© 2007 Brooke Allen
Originally published in International Family Magazine
After we decided to move to Tokyo but before we all did, I went by myself to find us a home. I started by looking at playgrounds and parks.
Arisugawa Park is a lovely place, named for a Japanese prince. It has a flowing stream that starts at the top of a hill and ends at the bottom with a fishing pond. Its wonderful playground had many barefoot children playing in the clean dirt and on an assortment of equipment.
I observed two mothers and their young boys.
One mother looked Japanese and the other American. Their sons were playing on the swings. The boys were trying to go as high as possible. After a few minutes of building momentum, the Japanese boy flung himself from the swing. His mother saw this yet seemed unconcerned but the American mom interrupted the conversation, ran to her own child, and began scolding him. “Don’t you dare do what he is doing! You will hurt yourself.”
She returned to her friend. They resumed chatting and the two boys resumed swinging. As the Japanese boy would fly from the swing the American boy would look at his mother pleadingly. Twice more she interrupted her conversation to remind her son of what harm might come to him if he were to attempt a similar stunt.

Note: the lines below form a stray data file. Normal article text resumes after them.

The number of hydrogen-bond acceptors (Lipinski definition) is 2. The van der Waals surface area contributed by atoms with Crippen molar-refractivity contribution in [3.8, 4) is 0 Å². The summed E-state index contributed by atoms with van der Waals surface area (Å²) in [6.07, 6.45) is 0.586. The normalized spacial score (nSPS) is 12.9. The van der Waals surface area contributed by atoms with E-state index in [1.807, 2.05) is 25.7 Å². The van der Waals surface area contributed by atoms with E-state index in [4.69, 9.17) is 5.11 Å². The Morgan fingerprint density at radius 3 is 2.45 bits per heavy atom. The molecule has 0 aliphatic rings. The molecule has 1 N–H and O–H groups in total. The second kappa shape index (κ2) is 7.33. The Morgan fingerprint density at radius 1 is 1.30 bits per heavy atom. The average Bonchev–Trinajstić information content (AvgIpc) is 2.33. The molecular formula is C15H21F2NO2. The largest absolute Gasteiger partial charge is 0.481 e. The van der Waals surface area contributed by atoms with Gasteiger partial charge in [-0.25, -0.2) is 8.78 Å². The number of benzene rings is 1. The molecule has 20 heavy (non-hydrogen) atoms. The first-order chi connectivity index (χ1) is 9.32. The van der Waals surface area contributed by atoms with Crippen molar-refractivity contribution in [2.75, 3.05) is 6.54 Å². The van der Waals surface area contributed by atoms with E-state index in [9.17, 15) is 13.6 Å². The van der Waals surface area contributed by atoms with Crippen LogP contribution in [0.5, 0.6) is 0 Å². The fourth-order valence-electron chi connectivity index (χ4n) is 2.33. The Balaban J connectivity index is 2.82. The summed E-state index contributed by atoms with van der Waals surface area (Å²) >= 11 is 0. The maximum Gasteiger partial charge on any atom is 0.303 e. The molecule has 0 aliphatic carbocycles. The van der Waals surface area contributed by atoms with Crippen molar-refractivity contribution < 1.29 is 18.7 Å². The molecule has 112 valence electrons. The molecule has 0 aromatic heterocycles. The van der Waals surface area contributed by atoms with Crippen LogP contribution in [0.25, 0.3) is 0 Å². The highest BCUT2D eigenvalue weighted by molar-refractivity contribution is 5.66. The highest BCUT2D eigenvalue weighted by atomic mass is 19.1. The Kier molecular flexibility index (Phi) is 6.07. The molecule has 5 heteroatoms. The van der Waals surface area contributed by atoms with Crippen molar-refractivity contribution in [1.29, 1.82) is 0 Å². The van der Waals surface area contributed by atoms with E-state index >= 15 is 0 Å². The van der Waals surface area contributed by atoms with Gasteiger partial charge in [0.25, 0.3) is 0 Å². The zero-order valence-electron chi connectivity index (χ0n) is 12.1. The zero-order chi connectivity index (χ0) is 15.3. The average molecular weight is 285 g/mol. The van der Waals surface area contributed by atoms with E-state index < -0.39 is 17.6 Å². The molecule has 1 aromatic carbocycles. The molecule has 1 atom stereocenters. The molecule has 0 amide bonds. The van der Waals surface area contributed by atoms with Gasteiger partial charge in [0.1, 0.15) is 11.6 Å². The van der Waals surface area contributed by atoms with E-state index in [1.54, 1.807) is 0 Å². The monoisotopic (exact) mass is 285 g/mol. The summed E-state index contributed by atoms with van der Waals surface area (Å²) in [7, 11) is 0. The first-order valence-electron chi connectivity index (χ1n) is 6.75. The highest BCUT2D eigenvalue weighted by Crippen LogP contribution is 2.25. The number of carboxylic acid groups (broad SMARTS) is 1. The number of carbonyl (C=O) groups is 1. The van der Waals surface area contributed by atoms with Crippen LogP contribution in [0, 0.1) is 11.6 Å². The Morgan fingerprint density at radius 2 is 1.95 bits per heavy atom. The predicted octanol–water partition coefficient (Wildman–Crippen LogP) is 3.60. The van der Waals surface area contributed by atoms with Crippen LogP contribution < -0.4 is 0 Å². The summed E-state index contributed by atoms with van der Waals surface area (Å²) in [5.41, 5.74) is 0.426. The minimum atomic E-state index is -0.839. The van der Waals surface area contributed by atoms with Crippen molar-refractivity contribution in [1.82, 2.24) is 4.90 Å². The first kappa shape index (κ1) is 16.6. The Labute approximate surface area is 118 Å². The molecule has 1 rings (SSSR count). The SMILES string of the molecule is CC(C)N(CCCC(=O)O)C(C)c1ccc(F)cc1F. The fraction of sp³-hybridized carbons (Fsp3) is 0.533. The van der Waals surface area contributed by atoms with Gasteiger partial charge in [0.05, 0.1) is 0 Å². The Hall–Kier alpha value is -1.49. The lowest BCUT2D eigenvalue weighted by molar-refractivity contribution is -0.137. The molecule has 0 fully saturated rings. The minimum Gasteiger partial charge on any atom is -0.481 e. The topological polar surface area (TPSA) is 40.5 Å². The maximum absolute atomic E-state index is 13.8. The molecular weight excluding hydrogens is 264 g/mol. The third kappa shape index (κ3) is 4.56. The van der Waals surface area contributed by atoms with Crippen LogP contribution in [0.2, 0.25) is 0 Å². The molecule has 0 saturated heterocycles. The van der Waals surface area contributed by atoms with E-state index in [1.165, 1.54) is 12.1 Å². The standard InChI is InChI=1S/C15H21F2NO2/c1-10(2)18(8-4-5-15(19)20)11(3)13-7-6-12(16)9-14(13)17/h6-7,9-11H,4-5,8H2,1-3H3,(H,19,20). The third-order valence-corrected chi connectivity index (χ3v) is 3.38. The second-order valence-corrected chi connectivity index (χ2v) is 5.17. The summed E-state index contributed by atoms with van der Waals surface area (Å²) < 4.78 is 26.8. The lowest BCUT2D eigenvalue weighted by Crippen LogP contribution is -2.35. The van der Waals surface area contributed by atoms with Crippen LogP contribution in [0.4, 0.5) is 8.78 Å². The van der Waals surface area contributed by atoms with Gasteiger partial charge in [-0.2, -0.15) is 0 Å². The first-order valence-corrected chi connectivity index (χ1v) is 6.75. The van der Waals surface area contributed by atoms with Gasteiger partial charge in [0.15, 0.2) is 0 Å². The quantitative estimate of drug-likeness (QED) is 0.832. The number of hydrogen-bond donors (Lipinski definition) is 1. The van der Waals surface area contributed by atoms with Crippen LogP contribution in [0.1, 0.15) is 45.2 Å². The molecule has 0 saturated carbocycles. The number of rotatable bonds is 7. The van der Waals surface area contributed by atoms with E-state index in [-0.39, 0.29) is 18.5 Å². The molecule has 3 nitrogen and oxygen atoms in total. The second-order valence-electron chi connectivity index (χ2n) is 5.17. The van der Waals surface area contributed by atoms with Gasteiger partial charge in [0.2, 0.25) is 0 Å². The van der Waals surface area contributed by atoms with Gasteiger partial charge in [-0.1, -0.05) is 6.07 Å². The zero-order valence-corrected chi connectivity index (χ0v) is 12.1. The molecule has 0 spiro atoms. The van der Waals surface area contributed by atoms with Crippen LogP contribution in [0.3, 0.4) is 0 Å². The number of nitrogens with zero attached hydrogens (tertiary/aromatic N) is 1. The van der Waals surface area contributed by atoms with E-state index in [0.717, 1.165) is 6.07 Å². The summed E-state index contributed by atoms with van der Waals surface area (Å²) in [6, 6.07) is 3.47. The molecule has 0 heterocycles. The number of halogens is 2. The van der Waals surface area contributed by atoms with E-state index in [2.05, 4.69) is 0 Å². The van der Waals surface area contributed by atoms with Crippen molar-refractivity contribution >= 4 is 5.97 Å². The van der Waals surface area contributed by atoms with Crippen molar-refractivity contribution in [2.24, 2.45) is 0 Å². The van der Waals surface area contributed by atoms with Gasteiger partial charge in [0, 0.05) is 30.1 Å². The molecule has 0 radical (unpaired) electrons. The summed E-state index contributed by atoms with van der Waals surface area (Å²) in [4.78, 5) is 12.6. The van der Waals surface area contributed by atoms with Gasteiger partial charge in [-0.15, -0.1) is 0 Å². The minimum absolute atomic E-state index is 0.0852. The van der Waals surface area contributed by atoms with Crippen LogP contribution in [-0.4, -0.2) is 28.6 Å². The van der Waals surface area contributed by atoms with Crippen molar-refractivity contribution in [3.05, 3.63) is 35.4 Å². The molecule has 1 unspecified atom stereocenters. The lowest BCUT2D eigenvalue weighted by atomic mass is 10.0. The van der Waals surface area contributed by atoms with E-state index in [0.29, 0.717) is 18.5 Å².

Her behavior was beginning to annoy her Japanese girlfriend.
Then something amazing happened.
The Japanese boy went flying farther than ever before. He landed on a tree root and fell forward. He cut his chin on the trunk.
He began to bleed and cry.
The American mom immediately started to run, but her Japanese friend grabbed her by the arm and pulled her behind a bush. The Japanese mom watched her son intently through the leaves. As the boy looked around frantically, it was clear that he had no idea where his mother was hiding. The crying lasted but twenty seconds and the bleeding perhaps another thirty. Soon he composed himself, wiped the blood from his chin, and returned to the swing. While he still would jump from it, he now seemed to be more interested in precision than distance.
Breaking free, the American mom ran to her son. Waving her finger, she said, “See. That is what can happen to you.”
The American boy stopped swinging altogether. Then he began crying.
The Japanese mom wanted to continue their conversation, yet her American friend was too upset.
I made a point of walking past them on the way out of the park. I overheard the American woman say, “But I love my son too much.”
If you believe that loving someone and protecting them from all harm are the same thing, then you can love someone too much.